rslvsp_tmpl.obj_type = x'0201';

           rslvsp_tmpl.obj_name = 'PGMB';

           rslvsp4(uepts(2) : rslvsp_tmpl : qgpl);

 

           rslvsp_tmpl.obj_type = x'0201';

           rslvsp_tmpl.obj_name = 'PGMC';

           rslvsp4(uepts(3) : rslvsp_tmpl : qgpl);

 

           *inlr = *on;

      /end-free

 

Notes on the above example program:

  • [1] Resolve the system pointer uept to your UEPT.
  • [2] Retrieve the space pointer uept_ptr, addressing the associated space of your UEPT. An array of system pointers to your user programs, uepts, is declared to be based on uept_ptr.
  • Resolve each system pointer to your user programs in uepts by first resolving the system pointer to the context (library) in which your user programs reside and then resolving system pointers to your user programs via system built-in _RSLVSP4.

 

Prototypes of system built-ins _RSLVSP2 and _RSLVSP4 can be found in mih52.rpgleinc.

 

Alternatively, you may also use the Change User Space (CHGUSRSPC) command provided by the Space Object Tools subproject of open-source project i5/OS Programmer's Toolkit. Figure 1 is a screen-shot of writing a system pointer to program PGMA into the UEPT at offset 0 via the CHGUSRSPC command.

 

120110JunleiLi-Figure-1
Figure 1: Write a system pointer to program PGMA into the UEPT. (Click image to enlarge.)

 

Using the following CL commands, you could implement the same jobs as the above-mentioned FILLUEPT program.

 

CHGUSRSPC USRSPC(UEPT)

          DTATYPE(*PTR)

          SYSOBJ(PGMA)

          OBJTYPE(*PGM)

CHGUSRSPC USRSPC(UEPT)

          OFFSET(16)  

          DTATYPE(*PTR)

          SYSOBJ(PGMB)

          OBJTYPE(*PGM)

CHGUSRSPC USRSPC(UEPT)

          OFFSET(32)  

          DTATYPE(*PTR)

          SYSOBJ(PGMC)

          OBJTYPE(*PGM)

 

Use Your UEPT

Here is a simple example of how to use your prepared UEPT object to do external program calls to your user programs, testuept.rpgle.

 

     /**

      * @file testuept.rpgle

      *

      */

     h dftactgrp(*no)

 

      /copy mih54

     d                 ds

     d uept                            *

     d uept_fellow                     *   procptr

     d                                     overlay(uept)

     d uept_ptr        s               *

     d uepts           s               *   dim(3)

     d                                     based(uept_ptr)

     d argv            s               *   dim(3)

     d UEPT_PGMA       c                   1

 

      /free

           // resolve your UEPT

           rslvsp_tmpl.obj_type = x'1934';

           rslvsp_tmpl.obj_name = 'UEPT';

           rslvsp2(uept : rslvsp_tmpl);

           uept_ptr = setsppfp(uept_fellow);

 

           // ...

           callpgmv( uepts(UEPT_PGMA)

                   : argv

                   : 0 );

 

           *inlr = *on;

      /end-free

 

Note that declaring a list of constants for index numbers of entries in your UEPT and including it into your programs that use the UEPT will make maintaining programs using the UEPT more convenient when your UEPT is upgraded from version to version.

When to Maintain a UEPT

Entries (system pointers) of the SEPT are resolved in the installation stage of the system and will never need to be updated until next installation, since the APIs they point to will never change. In contrast with the SEPT, user programs pointed to by entries (system pointers) in a UEPT are likely to change from time to time. So you must know when entries in your UEPT should be re-resolved to ensure that they point to the correct programs.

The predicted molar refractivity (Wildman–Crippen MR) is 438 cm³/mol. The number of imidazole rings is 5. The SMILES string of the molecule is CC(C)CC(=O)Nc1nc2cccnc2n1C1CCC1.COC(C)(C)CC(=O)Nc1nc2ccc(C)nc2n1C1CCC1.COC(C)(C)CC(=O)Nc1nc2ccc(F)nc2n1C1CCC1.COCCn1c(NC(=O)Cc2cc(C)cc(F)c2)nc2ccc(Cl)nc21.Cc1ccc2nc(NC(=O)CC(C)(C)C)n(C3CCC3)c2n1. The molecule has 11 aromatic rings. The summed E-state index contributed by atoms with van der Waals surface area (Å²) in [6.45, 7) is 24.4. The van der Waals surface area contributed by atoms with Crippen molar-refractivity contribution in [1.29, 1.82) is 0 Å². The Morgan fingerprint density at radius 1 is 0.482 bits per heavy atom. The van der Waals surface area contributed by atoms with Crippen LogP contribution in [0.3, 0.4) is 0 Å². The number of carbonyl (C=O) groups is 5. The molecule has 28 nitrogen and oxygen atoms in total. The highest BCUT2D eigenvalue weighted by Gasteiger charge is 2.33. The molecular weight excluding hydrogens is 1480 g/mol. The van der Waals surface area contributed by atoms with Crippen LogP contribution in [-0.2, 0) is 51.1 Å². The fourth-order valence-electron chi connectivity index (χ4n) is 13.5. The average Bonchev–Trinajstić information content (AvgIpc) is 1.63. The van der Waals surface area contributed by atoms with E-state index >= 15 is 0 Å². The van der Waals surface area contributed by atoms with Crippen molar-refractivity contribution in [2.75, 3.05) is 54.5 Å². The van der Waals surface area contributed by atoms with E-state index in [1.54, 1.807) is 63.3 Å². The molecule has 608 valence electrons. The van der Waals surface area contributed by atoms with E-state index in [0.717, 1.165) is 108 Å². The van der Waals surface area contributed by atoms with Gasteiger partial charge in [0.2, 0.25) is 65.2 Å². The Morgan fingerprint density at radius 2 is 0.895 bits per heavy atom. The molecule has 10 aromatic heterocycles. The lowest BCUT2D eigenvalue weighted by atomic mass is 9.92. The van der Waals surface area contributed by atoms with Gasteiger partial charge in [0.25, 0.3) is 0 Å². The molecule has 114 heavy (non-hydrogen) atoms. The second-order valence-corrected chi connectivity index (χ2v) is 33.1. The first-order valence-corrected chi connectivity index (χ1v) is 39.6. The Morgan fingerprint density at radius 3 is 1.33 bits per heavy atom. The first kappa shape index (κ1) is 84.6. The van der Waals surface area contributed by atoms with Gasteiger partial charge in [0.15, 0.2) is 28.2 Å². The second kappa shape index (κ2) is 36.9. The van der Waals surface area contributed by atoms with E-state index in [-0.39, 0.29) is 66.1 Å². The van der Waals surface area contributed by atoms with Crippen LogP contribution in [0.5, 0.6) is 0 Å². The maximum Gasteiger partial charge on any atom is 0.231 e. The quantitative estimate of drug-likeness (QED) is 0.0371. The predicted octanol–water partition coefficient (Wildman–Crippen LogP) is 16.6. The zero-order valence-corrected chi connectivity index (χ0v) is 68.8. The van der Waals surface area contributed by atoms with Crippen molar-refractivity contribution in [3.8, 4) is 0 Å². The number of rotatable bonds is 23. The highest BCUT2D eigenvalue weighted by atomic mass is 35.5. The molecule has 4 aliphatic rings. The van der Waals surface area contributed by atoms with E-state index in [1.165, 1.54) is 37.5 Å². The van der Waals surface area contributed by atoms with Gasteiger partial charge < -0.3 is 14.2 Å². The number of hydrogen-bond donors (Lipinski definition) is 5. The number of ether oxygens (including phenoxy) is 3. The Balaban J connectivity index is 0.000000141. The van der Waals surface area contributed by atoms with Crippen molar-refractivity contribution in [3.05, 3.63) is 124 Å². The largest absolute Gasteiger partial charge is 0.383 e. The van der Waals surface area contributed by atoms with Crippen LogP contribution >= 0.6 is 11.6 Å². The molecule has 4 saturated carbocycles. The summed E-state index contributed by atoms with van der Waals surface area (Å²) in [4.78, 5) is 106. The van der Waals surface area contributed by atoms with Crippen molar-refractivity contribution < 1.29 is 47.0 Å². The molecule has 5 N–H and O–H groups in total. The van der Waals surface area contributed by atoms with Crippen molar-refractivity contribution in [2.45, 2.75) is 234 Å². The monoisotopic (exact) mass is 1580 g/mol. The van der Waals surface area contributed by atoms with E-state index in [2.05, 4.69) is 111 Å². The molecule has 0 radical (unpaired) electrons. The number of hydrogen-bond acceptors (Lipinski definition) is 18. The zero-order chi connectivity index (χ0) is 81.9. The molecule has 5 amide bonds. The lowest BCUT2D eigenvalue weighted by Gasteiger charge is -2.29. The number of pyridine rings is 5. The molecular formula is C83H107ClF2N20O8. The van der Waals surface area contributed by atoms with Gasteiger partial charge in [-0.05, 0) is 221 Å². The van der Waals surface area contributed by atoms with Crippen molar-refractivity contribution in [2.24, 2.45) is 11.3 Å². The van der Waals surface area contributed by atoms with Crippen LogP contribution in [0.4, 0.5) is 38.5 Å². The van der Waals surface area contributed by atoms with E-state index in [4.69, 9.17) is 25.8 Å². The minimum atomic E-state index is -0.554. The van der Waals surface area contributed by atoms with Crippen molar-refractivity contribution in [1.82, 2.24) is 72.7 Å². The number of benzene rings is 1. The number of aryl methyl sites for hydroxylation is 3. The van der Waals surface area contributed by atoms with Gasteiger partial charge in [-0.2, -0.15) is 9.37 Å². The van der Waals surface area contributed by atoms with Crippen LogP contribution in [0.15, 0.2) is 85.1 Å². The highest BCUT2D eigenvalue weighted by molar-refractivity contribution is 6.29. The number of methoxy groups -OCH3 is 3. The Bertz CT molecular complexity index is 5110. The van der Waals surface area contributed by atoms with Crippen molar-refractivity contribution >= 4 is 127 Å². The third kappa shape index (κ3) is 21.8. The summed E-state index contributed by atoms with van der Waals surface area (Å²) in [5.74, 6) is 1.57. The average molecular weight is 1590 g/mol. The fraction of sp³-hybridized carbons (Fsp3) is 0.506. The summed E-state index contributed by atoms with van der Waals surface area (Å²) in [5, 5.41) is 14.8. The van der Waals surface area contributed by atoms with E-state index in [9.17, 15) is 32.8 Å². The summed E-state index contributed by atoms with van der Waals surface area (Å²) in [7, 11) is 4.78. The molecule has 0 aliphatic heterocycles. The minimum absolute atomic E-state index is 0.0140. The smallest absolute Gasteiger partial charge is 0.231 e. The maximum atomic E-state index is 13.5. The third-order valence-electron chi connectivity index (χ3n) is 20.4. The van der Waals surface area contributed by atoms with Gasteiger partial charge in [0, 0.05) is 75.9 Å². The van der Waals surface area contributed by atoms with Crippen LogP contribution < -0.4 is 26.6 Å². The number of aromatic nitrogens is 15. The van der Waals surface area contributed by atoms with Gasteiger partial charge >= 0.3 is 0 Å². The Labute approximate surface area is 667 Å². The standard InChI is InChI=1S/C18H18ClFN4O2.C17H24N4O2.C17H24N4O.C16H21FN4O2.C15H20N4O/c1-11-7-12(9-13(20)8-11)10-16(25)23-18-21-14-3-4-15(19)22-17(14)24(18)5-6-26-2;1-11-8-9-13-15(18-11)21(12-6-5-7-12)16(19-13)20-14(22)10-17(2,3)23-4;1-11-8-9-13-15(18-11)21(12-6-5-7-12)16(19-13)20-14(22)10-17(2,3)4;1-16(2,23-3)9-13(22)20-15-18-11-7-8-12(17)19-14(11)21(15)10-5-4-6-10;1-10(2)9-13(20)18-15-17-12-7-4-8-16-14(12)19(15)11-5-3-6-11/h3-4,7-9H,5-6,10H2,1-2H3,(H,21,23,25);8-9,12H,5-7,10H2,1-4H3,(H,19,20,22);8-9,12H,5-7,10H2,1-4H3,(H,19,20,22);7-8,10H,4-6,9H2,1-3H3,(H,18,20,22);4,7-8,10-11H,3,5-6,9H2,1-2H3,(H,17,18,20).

Just like other permanent objects in IBM i's single-level storage (SLS) address space, the segment ID of the base segment in the system pointer to a user program changes when one of the following occurs, which will then cause a resolved system pointer to the user program to become invalid:

  • The user program is saved and restored to either the same library it has resided in or a different library.
  • The user program is moved from one library to another library by using the Move Object (MOVOBJ) command.
  • The user program is re-created by compiler commands, such as CRTBNDRPG or CRTPGM.
  • The user program is modified by a Change Program (CHGPGM) command, unless the CHGPGM command is changing the program's text description only.

 

Note that a Rename Object (RNMOBJ) operation on a permanent object will not change the system pointer to it. Actually, according to the rationale that context objects (libraries) manage objects' addressabilities, there isn't a direct relationship between an object's symbolic ID (object name and MI object type) and the system pointer to it. That's why an object that has been renamed and moved to the QRPLOBJ library as the result of a create command with parameter REPLACE(*YES) has the system pointer pointing to it unchanged.

as/400, os/400, iseries, system i, i5/os, ibm i, power systems, 6.1, 7.1, V7,

 

Junlei Li

Junlei Li is a programmer from Tianjin, China, with 10 years of experience in software design and programming. Junlei Li began programming under i5/OS (formerly known as AS/400, iSeries) in late 2005. He is familiar with most programming languages available on i5/OS—from special-purpose languages such as OPM/ILE RPG to CL to general-purpose languages such as C, C++, Java; from strong-typed languages to script languages such as QShell and REXX. One of his favorite programming languages on i5/OS is machine interface (MI) instructions, through which one can discover some of the internal behaviors of i5/OS and some of the highlights of i5/OS in terms of operating system design.

 

Junlei Li's Web site is http://i5toolkit.sourceforge.net/, where his open-source project i5/OS Programmer's Toolkit (https://sourceforge.net/projects/i5toolkit/) is documented.